Time to get nerdy. The ansonia movement pictured shows six wheels. This is different then what the book illustrates. First is the barrel wheel with 83 teeth. Second wheel directly above it has 60t and 8 p. It is attached to the third wheel directly above it, and the center wheel (minute wheel) to its right. Third wheel directly above the 2nd wheel has 40t and 8p. It connects to the 4th wheel. Fourth wheel (with the missing pinion on the arbor) is just right of the third wheel and has 42t and 7p. The 5th wheel or escape wheel has 35t and 6p and sits directly above the 4W. Most educational material I've come across show 5 wheels and this is what is used to determine number of vibrations per hour. This movement has six wheels, and I will discount the CW as it is not involved in driving the train. Generally the 2nd wheel drives the center (The 3rd wheel) which drives the 4th wheel. This Ansonia movement has the 2nd wheel drive the 3W and the center. So the center wheel holding the minute hand would not be part of the equation to find bph= (CWt x 3Wt x (2 x EWt)) / (3p x Ep) All multiplied by the number of turns of the CW. Since the CW is being driven by the 2W, I will use the 2W to replace the CW. That 2W rotates just under 1/2 turn for a complete revolution of the CW. Plugging those numbers in I get (60 x 40 x 42 x (2 x 35)) / (7 x 6) = 168000 / 2 = 84000 Convert to bpm = 84000/3600 = 23.3 Since this movement is different from the book, are my assumptions of substituting the 2W for the CW correct? Does this look even reasonable? My Ansonia is ticking away at about 90 oscillation per min, or 180 vibrations per minute. Thank for reading through all that! Hope you could follow along.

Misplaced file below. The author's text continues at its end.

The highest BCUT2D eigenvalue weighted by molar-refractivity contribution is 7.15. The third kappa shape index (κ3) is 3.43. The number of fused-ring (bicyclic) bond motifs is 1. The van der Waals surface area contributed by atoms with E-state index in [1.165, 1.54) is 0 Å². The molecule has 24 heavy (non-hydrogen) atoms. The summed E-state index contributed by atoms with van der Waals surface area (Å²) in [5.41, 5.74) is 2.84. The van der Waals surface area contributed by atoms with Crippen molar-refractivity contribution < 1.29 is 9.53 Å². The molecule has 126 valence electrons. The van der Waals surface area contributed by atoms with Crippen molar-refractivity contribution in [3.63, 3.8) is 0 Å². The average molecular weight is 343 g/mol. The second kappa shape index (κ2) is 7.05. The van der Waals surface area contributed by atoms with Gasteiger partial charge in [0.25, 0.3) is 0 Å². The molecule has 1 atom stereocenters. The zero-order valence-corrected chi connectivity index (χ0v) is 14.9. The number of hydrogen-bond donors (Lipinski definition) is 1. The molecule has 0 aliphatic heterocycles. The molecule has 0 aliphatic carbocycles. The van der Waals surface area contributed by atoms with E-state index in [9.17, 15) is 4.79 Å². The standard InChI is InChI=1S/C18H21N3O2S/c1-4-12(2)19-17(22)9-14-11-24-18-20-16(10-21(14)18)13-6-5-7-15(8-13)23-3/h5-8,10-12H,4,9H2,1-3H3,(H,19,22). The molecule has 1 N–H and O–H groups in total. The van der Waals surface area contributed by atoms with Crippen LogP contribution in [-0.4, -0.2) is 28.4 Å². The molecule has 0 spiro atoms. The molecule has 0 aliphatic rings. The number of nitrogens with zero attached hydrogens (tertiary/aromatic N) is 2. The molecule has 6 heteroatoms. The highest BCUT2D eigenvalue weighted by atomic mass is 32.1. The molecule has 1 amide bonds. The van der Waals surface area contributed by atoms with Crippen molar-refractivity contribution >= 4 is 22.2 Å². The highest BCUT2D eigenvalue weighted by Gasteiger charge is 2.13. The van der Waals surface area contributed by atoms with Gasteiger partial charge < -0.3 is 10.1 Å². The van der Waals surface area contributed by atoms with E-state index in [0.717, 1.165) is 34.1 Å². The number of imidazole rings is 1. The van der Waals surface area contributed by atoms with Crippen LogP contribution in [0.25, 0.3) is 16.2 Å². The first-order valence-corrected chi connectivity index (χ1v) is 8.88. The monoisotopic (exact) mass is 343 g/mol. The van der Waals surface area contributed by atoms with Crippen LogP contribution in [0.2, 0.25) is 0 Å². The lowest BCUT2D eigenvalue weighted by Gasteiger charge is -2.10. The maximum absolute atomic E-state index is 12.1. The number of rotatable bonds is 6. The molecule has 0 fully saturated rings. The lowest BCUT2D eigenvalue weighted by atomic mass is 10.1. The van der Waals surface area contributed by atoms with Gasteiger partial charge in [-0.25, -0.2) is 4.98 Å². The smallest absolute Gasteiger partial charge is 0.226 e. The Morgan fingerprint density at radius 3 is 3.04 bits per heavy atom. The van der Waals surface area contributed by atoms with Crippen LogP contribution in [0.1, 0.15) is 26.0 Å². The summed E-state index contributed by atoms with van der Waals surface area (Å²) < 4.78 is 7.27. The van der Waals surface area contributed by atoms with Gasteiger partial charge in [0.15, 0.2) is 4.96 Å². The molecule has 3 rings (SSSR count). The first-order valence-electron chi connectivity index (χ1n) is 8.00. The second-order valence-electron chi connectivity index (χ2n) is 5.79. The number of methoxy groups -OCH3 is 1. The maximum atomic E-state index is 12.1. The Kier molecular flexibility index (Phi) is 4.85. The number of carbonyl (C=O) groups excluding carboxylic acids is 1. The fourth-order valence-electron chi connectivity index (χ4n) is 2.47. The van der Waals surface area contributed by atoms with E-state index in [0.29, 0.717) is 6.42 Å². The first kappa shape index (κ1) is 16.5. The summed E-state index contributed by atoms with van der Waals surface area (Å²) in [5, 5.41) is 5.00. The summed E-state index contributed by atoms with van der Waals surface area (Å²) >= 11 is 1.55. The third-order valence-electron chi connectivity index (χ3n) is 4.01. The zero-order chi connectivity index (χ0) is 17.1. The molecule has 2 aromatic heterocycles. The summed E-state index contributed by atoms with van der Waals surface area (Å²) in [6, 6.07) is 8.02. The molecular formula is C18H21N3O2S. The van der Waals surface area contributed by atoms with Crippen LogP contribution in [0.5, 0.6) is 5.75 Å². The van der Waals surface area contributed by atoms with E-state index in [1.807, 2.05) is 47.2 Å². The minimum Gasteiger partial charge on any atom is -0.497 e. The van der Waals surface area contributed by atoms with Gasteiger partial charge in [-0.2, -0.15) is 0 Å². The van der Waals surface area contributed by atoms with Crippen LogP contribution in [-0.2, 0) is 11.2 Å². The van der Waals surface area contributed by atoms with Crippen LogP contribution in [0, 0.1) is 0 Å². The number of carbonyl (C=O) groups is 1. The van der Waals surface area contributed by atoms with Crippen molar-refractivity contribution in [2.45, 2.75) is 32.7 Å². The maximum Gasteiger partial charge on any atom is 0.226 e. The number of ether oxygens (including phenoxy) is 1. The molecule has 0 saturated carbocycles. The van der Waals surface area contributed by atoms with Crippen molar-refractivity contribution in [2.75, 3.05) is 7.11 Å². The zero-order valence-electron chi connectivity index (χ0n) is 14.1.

When calculating BPM/BPH for a clock movement, one only needs to count teeth on wheels/pinions between the hands and the escapement, regardless of the number of total wheels/pinions in the clock. If you think that through, you are only trying to find a ratio between the speed of the hand shaft wheels and the escapement. The speed or rpm of the wheels/pinions below the hands have nothing to do with proper timekeeping. You will also find that counting teeth will only approximate good timekeeping. The true test will be to compare the travel of the hands with an accurate time standard and operating the movement. Good timekeeping is dependent on other factors. Best, Dick

And you are correct that the actual time wheels are eliminated because they are driven BY the train, but are not part of it.

With all due respect to Mr. Feldman, I do not quite understand "counting teeth will only approximate good time keeping". Does that mean if I calculate the BPH/BPM to be 4800/80 and my timetrax indicates 4800 that the timekeeping will or will not be accurate? I am confused.

Counting the teeth of wheels and pinions from the center shaft to the escape wheel and applying the formula will give you precisely the correct number of beats required per minute or hour for the hands to advance one minute or one hour. This is the number you need to look for on your Timetrax. To the extent that your Timetrax is accurate, your clock will keep time when that beat rate is set. It is not approximate, it is exact.. Where it becomes compromised is when one applies the tooth count formula to calculate the theoretical pendulum length required to produce that beat rate. The formula will give a pendulum length for a pendulum swinging free (no power applied) with a very small arc, in a vacuum. When a pendulum with this calculated length is put in a clock the actual rate of swinging of the pendulum will be influenced by the strength of the suspension spring, the size of the arc of the pendulum, barometric pressure, and other factors. Therefore the calculated pendulum length is approximate so the exact length will be slightly different and will ultimately need to be determined by trial and error. RC